Genome Size Evolution In Polyploid Angiosperms

MD Bennett, L Hanson and IJ Leitch

Jodrell Laboratory, Royal Botanic Gardens, Kew, Richmond, Surrey TW9 3DS, UK
Back to Kews Plant Genome Size Meeting Papers

Abstract


Polyploidy has played a major role in the evolution of angiosperms. Genome sequencing of Arabidopsis and Oryza suggests that both are polyploids. Indeed, most angiosperms are considered to be polyploid. Levels of polyploidy can be extremely high, with the highest recorded in the eudicotyledon Sedum suaveolens (2n = c. 640) which may be 80-ploid. All else being equal, nuclear DNA amounts for polyploids are expected to increase in direct proportion to ploidy level. This expectation is obeyed in many polyploid series, especially those newly formed, but examples are found where genome size in polyploids is smaller than expected. Kew has long investigated genome evolution in polyploids. In 2000 we reported that mean DNA C-values for diploids and polyploids were much more similar than expected1. Recent comparison of genome sizes in 2,147 diploid and 812 polyploid species from the Angiosperm DNA C-values database (http://www.rbgkew.org.uk/cval/homepage/html) confirms this. Analysis revealed striking results, deviating from expectation, thus: (1) mean DNA amount did not increase in direct proportion with ploidy level and (2) the mean DNA amount per genome (x) tended to decrease with increasing ploidy level in monocots, eudicots and individual families (e.g. Poaceae and Fabaceae). Loss of DNA reported for a few species following polyploid formation2 is probably a very common phenomenon.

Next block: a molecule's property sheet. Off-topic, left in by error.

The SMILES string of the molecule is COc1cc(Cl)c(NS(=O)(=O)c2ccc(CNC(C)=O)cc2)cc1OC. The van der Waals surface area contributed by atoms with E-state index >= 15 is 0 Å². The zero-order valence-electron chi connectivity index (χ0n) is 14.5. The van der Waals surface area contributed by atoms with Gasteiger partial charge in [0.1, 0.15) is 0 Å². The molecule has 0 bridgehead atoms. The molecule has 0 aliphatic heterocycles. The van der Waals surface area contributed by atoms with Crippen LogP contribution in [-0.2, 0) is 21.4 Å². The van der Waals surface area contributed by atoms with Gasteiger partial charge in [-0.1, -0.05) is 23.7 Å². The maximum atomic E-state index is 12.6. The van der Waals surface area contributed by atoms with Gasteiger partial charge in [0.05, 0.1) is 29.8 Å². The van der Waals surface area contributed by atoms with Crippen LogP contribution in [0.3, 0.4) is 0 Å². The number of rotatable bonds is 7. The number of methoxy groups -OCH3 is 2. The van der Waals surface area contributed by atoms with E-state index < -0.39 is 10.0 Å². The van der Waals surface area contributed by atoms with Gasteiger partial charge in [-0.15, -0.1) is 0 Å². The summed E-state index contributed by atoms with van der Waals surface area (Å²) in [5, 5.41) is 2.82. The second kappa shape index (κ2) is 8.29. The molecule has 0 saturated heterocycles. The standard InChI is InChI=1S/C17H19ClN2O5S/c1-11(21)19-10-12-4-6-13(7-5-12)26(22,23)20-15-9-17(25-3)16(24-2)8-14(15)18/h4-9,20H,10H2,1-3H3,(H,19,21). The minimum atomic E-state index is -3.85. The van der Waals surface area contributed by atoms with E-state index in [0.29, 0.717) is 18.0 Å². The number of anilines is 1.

1. Bennett MD, Bhandol P, Leitch IJ. (2000). Annals of Botany 86: 859-909.
2. Wendel JF et al. (2002). Genetica 115: 37-47.